Jamaican lawmakers slammed over ties to monarchy as Barbados turns republic
Hours after Eastern Caribbean neighbours Barbados declared republic status and swore in its first president, a veteran politician has criticised Jamaican lawmakers’ inertia in severing the country’s links to the British monarchy.
Fitz Jackson, member of parliament for St Catherine Southern, raised concern during Tuesday’s sitting of the House of Representatives that there has been silence on a resolution tabled in December 2020 to end Jamaica’s political and titular links to the British that date back to colonial slavery. The resolution was proposed by Opposition MP for Manchester North Western, Mikael Phillips.
Jackson pointed to provisions within the Constitution that allow for the necessary steps to be taken ahead of the country’s 60th celebration of Independence next August.
He described Jamaica’s continued ties to the British family as “depressing”.
“We are now approaching 60 years and are still lacking in the courage to do what they have done. I believe it’s high time. Let us use this turning point for our sister nation as a catalyst to formally shed ourselves of that vestige of colonialism,” Jackson said to muted applause from colleagues.
Jackson said while much discussion on the issue has taken place from as far back as the 1990s, Jamaica remained shackled to its former colonisers.
Barbados’ cutting of ties with the British monarchy at midnight on Monday was the consummation of an announcement by Prime Minister Mia Amor Mottley last September, ending a colonial relationship that has lasted nearly 400 years.
The island, with a population of approximately 300,000, has removed Queen Elizabeth II as head of state, replacing her with President Sandra Mason.
Acting House Leader, Culture Minister Olivia Grange, who noted that the motion was important, said that the much-discussed issue of sovereignty was being actively considered and that an appropriate response would be provided in short order.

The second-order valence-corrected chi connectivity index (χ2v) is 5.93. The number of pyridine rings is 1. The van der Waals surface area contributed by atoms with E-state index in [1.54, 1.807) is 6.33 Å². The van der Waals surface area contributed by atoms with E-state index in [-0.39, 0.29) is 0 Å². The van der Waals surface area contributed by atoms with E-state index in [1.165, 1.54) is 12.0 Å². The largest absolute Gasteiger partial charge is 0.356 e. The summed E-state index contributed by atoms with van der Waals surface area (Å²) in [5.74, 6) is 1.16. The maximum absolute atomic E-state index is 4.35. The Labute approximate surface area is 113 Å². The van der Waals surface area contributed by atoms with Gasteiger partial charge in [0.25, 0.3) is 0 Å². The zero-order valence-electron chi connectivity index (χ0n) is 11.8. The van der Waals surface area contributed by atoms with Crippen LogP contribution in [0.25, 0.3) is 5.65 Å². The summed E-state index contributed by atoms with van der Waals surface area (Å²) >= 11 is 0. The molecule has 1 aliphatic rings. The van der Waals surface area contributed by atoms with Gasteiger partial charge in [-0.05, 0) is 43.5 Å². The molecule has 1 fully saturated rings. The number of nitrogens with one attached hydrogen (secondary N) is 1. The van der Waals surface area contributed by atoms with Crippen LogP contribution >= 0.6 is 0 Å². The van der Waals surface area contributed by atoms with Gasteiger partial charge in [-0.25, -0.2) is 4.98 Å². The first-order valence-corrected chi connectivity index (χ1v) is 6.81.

Not satisfied, Jackson pressed for a definitive time, arguing that the motion had been languishing for too long.
“I just have to indicate to you that you will get a response soonest. That’s as much as I can say at this time, but we consider the matter important and Parliament will be looking at this motion, or the subject itself, at the earliest possible time,” Grange responded.
Phillips had suggested that a referendum on removing The Queen as head of state be linked with the local government elections due by February.
He proposed the appointment of a committee of appropriate professionals who would embark on a six-month public education exercise on the desirability of Jamaica changing to a republic ahead of the vote.
Both the Jamaica Labour Party and the People’s National Party have repeatedly promised to actively pursue replacing The Queen as head of state.
In 2012, then Prime Minister Portia Simpson Miller, in her inaugural address, said that the time had come to make the island a republic.
Ahead of the country’s 50th anniversary celebrations, Simpson Miller had said replacing The Queen would “complete the circle of Independence”.
In his Throne Speech in 2016, Governor General Sir Patrick Allen had announced that the Andrew Holness administration would be seeking bipartisan support for proposed legislation to replace The Queen with a non-executive president as head of state.